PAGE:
71 Py4 captured Turns: 138 Dist: 79.2464510246358 Py0 captured Turns: 100 Dist: 57.28001396647874 Py8 captured Turns: 160 Dist: 80.4114419718985 Py9 captur ed Turns: 118 Dist: 73.0 Py2 captured Turns: 137 Dist: 78.81624198095213 Py3 captured Turns: 90 Dist: 22.47220505424423 Py5 captured Turns: 107 Dist: 28.635642126552707 Py7 captured Turns: 145 Dist: 88.40814442120137 Py1 captured Turns: 106 Dist: 60.827625 3029822 Py6 captured Turns: 111 Dist: 36.359317925395686 Mode: Flank & Converge Py7 captured Turns: 148 Dist: 67.7421582177598 Py0 captured Turns: 102 Dist: 58.412327466040935 Py8 captured Turns: 134 Dist: 53.009433122794285 Py9 captured Turns: 150 Dist: 71.06335201775947 Py1 captured Turns: 116 Dist: 60.440052945046304 Py2 captured Turns: 122 Dist: 37.013511046643494 Py5 captured Turns: 101 Dist: 20.12461179749811 Py3 captured Turns: 89 Dist: 19.0 Py6 captured Turns: 135 Dist: 66.61080993352356 Mode: Fla nk & Converge Py9 captured Turns: 135 Dist: 58.42088667591412 Py0 captured Turns: 140 Dist: 89.87213138676528 Py7 captured Turns: 104 Dist: 29.068883707497267 Py4 captured Turns: 160 Dist: 86.83893136145792 Py5 captured Turns: 101 Dist: 22.360679774997898 Py3 captured Turns: 96 Dist: 27.294688127912362 Py8 escaped Turns: 82 Dist: 36.49657518178932 Py2 escaped Turns: 115 Dist: 59.23681287847955 Py6 captured Turns: 127 Dist: 71.56116265125938 Py1 captured Turns: 91 Dist: 20.615528128088304 Mode: Flank & Co nverge Py2 captured Turns: 116 Dist: 60.0 Py9 captured Turns: 104 Dist: 6.324555320336759 Py3 captured Turns: 155 Dist: 91.43850392476902 Py7 captured Turns: 102 Dist: 61.61980201201558 Py5 escaped Turns: 48 Dist: 26.248809496813376 Py0 captured Turns: 12 7 Dist: 71.11961754677819 Py6 captured Turns: 107 Dist: 46.95742752749558 Py8 captured Turns: 102 Dist: 28.460498941515414 Py4 captured Turns: 104 Dist: 12.529964086141668 Py1 captured Turns: 84 Dist: 19.4164878389476 Mode: Flank & Converge Py4 captured T urns: 89 Dist: 23.53720459187964 Py1 captured Turns: 144 Dist: 64.93843238021688 Py5 captured Turns: 111 Dist: 54.589376255824725 Py6 captured Turns: 151 Dist: 69.72087205421343 Py3 escaped Turns: 65 Dist: 34.828149534535996 Py2 captured Turns: 137 Dist: 83.23460818673925 Py9 captured Turns: 134 Dist: 76.02631123499285 Py7 captured Turns: 157 Dist: 79.62411694957753 Py0 escaped Turns: 41 Dist: 15.811388300841896 Py8 captured Turns: 148 Dist: 75.58438992278762

PAGE 82

72 Mode: Flank & Converge Py1 captured Turns: 14 0 Dist: 61.61168720299745 Py9 captured Turns: 95 Dist: 11.704699910719626 Py3 captured Turns: 115 Dist: 49.0 Py6 captured Turns: 152 Dist: 70.71067811865476 Py8 captured Turns: 86 Dist: 26.570660511172846 Py2 escaped Turns: 42 Dist: 25.45584412271571 Py0 captured Turns: 122 Dist: 72.83543093852057 Py5 escaped Turns: 73 Dist: 40.45985664828782 Mode: Flank & Converge Py0 captured Turns: 127 Dist: 76.40026177965623 Py8 escaped Turns: 36 Dist: 15.556349186104045 Py3 escaped Turns: 54 Dist: 18.6815416922694 06 Py7 captured Turns: 106 Dist: 42.579337712087536 Py1 captured Turns: 125 Dist: 62.12889826803627 Py9 captured Turns: 124 Dist: 77.78174593052023 Py4 captured Turns: 150 Dist: 69.58448102845921 Py6 escaped Turns: 31 Dist: 15.620499351813308 Py2 captured Turns: 117 Dist: 49.72926703662542 Mode: Flank & Converge Py5 captured Turns: 110 Dist: 68.62215385719105 Py8 captured Turns: 78 Dist: 42.5205832509386 Py2 captured Turns: 108 Dist: 55.65968020030299 Py3 captured Turns: 134 Dist: 62.03224967708329 Py9 ca ptured Turns: 132 Dist: 76.69419795525604 Py7 captured Turns: 146 Dist: 67.1863081289633 Py6 captured Turns: 123 Dist: 61.1310068623117 Py4 captured Turns: 130 Dist: 84.21995013059554 Py1 captured Turns: 110 Dist: 41.30375285612676 Py0 captured Turns: 86 D ist: 31.575306807693888 Mode: Flank & Converge Py1 captured Turns: 151 Dist: 69.87131027825369 Py7 captured Turns: 114 Dist: 45.880278987817846 Py5 captured Turns: 129 Dist: 69.85699678629192 Py0 captured Turns: 109 Dist: 54.644304369257 Py2 escaped Turn s: 121 Dist: 75.66372975210778 Py6 captured Turns: 161 Dist: 80.89499366462674 Py9 captured Turns: 108 Dist: 51.62363799656123 Py8 captured Turns: 106 Dist: 65.94694837519019 Py3 escaped Turns: 48 Dist: 29.698484809834994 Py4 captured Turns: 138 Dist: 87. 0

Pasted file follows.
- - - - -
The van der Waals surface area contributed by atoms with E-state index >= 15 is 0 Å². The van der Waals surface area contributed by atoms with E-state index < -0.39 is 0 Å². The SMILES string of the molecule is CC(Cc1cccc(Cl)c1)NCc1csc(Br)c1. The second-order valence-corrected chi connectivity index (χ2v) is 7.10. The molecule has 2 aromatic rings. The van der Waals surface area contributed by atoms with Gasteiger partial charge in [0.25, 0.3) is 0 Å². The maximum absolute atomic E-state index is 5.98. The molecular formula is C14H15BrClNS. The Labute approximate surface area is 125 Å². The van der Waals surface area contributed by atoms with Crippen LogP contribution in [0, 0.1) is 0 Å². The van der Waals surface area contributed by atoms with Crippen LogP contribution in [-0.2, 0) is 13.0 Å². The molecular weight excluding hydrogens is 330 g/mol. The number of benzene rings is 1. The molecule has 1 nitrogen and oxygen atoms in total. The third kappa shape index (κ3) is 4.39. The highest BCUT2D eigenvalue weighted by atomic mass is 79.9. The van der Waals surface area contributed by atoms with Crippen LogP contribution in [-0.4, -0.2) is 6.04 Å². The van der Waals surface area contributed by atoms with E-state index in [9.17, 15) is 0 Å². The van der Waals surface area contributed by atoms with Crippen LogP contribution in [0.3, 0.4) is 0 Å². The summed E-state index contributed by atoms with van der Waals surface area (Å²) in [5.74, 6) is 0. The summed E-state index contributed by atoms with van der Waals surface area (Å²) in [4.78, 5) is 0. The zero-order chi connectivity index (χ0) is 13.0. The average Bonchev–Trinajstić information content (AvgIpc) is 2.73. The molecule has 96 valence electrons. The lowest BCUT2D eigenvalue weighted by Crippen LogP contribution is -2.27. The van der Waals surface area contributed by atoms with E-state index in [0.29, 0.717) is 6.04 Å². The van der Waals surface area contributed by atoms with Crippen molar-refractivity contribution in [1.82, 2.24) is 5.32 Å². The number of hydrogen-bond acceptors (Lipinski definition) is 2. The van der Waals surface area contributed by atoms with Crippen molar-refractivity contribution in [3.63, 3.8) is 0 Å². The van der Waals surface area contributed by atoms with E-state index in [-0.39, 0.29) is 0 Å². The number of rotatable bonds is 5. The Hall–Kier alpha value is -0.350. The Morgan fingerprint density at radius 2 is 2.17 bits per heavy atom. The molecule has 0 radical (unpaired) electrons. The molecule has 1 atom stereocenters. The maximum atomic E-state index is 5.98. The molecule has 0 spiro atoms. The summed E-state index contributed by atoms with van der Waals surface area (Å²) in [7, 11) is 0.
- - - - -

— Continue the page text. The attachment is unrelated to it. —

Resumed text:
PAGE 83

73 LIST OF REFERENCES Bou99 Boutilier, Craig. Multiagent Systems: Challenges and Opportunities for Decision Theoretic Planning. AI Magazine Winter 1999: 35 43. Dug97 Dugatkin, Lee Alan. Cooperation Among Animals: An Evolutionary Perspective New York: Ox ford University Press, 1997. Dur87 Durfee, Edmund H., Victor R. Lesser, and Daniel D. Corkill. Coherent Cooperation among Communicating Problem Solvers. IEEE Transactions on Computers C 36.11 (November 1987): 1275 1291. Fun98 Funston, P. J., M. G. L. Mi lls, H. C. Biggs, and P. R. K. Richardson. Hunting by Male Lions: Ecological Influences and Socioecological Implications. Animal Behaviour 56: 1333 1345. Hay98 Hayes Roth, Barbara, Lee Brownston, and Robert van Gent. Multiagent Collaboration in Directe d Improvisation. Readings in Agents Ed. Michael N. Huhns and Munindar P. Singh. San Francisco, Calif.: Morgan Kaufmann Publishers, Inc., 1998. 141 147. Hei95 Heinsohn, Robert, and Craig Packer. Complex Cooperative Strategies in Group Territorial African Lions. Science 269 (Sept. 1, 1995): 1260 1262. Huh99 Huhns, Michael N., and Larry M. Stephens. Multiagent Systems and Societies of Agents. Multiagent Systems: A Modern Approach to Distributed Artificial Intelligence Ed. Gerhard Weiss. Cambridge, Mass .: The MIT Press, 1999. 79 120. Ken01 Kennedy, James, and Russell C. Eberhart. Swarm Intelligence San Diego, Calif.: Academic Press, 2001. Lan97 Lander, Susan E., and Victor R. Lesser. Sharing Metainformation to Guide Cooperative Search Among Heterogeneo us Reusable Agents. IEEE Transactions on Knowledge and Data Engineering 9.2 (March April 1997): 193 208.